There may be better approaches, but I used an algorithm called nearest neighbor and I wouldn't say my implementation was perfect. I wrote two functions, one for down-scaling and the other for up-scaling.

## Down-scaling:

The problem with down-scaling is that even though it's kinda easy to know the dimensions of the resized image, given the dimensions of the original image and a factor, it's a bit tricky to decide which pixels and scanlines are to lose and which ones are to keep.

### Horizontal resizing:

For example if the width is 5 pixels and we're resizing with a factor of 0.5, the width of the resized image should be 2 pixels (since we can't have 2.5 pixels).

So we have to pick 2 pixels out of 5. Another way to think about it is that we have to pick 1 pixel out of each 2.5 pixels. Here's a visualization (not drawn at scale):

+++++++++++++++++++++++++
| 0 |  1 |  2 |  3 |  4 |
+++++++++++++++++++++++++
+++++++++++++++++++++++++
|     x     |     y     |
+++++++++++++++++++++++++

So it appears x should be either 0, 1, or 2, and y should be either 2, 3, or 4.

So we each pixel in the resized image might be any one of a sequence of pixels. We can choose each pixel in the resized image to be first pixel in that sequence. So x becomes 0 and y becomes 2 and we drop the rest.

++++++++++
| 0  | 2 |
++++++++++

Here's another example, but this time we'll resize with a factor of 0.8. So the width of a scanline in the resized image will be 5 × 0.8 = 4 pixels out of 5 in the original image. And 5/4 = 1.25, so we're going to pick a pixel out of every 1.25 pixels. Here's a visualization (again, not drawn at scale):

+++++++++++++++++++++++++
| 0 |  1 |  2 |  3 |  4 |
+++++++++++++++++++++++++
+++++++++++++++++++++++++
| a   |  b  |  c  |  d  |
+++++++++++++++++++++++++

a is going to be one of (0, 1)
b is going to be one of (1, 2)
c is going to be one of (2, 3)
d is going to be one of (3, 4)

So a, b, c, and d are going to be 0, 1, 2, and 3 respectively.

++++++++++++++++++++
| 0 |  1 |  2 |  3 |
++++++++++++++++++++

### Resizing vertically:

I think one you get the horizontal resizing part, it should become easy to reason about vertical resizing. It's basically the same logic except that you decide on which scanlines to keep and which ones to drop, instead of deciding on individual pixels.

## Up-scaling:

The logic is still very close to that of down-scaling. Since we may resize with a floating-point value (>= 1.0), the tricky part is that we need to write certain pixels and scanlines more than the others.

For example, if we're resizing a 5 × 5 image with a factor of 1.5, it should become a 7 × 7 image. So we need to write 2 more pixels in each scanline and 2 more scanlines in the resized image comparing to the original.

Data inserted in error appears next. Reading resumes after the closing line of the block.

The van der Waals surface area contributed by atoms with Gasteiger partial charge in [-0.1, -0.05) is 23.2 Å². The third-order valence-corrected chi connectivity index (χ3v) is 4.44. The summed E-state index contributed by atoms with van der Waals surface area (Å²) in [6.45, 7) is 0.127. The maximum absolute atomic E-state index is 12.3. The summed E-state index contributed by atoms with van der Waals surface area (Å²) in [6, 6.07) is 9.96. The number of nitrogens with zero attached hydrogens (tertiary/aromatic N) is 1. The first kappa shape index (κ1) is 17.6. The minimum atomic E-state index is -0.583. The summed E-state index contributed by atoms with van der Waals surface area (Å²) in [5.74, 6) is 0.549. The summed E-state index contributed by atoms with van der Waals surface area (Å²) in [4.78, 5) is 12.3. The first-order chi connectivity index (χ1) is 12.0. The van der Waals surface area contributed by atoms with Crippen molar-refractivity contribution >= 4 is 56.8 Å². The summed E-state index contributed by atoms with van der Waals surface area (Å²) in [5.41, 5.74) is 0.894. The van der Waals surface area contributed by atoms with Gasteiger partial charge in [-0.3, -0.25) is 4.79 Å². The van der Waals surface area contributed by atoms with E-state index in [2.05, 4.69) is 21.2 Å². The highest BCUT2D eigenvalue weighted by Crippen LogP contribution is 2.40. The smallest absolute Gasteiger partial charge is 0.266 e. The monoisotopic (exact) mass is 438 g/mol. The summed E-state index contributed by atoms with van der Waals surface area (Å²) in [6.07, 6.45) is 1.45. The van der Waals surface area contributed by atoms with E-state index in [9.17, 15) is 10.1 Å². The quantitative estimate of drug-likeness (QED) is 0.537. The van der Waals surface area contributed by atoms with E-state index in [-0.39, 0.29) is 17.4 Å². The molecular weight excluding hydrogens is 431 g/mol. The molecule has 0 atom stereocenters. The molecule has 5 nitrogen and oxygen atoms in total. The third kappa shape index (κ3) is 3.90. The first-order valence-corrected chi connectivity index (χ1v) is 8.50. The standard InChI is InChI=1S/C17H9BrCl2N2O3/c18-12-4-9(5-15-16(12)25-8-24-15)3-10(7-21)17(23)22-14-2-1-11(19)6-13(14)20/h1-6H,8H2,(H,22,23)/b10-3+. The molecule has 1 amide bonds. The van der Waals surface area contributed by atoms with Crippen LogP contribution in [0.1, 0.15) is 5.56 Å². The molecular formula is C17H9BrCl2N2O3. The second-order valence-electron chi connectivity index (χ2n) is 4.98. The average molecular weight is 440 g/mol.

The question here is, which pixels and scanlines should we possibly write more than others? And the answer is: we pick them using the same logic above.

Another important question is: how many more times do we write these pixels and scanlines? In this particular example, each pixel and scanline of the ones we picked should be written floor(7/5) = 1 more time.

• Hello Kareem! Thanks for this long and fully detailed reply. I've read and understood the basics of your logic, now I've to work on my code and see if I can implement this two functions myself. I'll keep updating this topic until I've coded the solution. Commented Jun 11, 2015 at 23:05
• I'm currently working on the down-scaling piece of code I've to implement and when you run the staff resize program, for instance ~cs50/hacker4/resize 0.7 smiley.bmp staff.bmp, it doesn't resize the picture at all, it just cropped the image. In this case, you only get the top left corner of the smiley, the other 3/4 of the face has been thrown away! Staff's resize code surely works perfectly for any factor that up scale the original picture but it doesn't when the factor is set between 0 and 1 exclusive. Commented Jun 12, 2015 at 14:38
• @DFATPUNK, it's not that the staff's version doesn't work well for factors between 0 and 1. this is probably the simplest down-scaling algorithm, but it's not the best one. other more complex algorithms would probably do more complicated analysis on the image in order to keep the down-scaled version as similar as possible to the original version. Commented Jun 12, 2015 at 14:56
• OK I get it, I go back to work to see if I can't find out how to fix my code. I'll keep you in touch for sure. Thanks! Commented Jun 12, 2015 at 15:31
• I've figured out the up-scaling code part, everything works perfect! However, the down-scaling part is still a mystery to me... I've written a short code to calculate which scanlines and pixels to dump. I've got this logic, I've outputted double, half and even a quarter of a 80 x 80 pixels version of smiley.bmp but I've never found how to print out a full smiley in a smaller size. For the upscaling part, I use an array that I fill n times with the RGBTRIPLE I'm reading and I print then the array out n times too. With a float, I can set a factor to a decimal number and resize perfectly. Commented Jun 18, 2015 at 16:32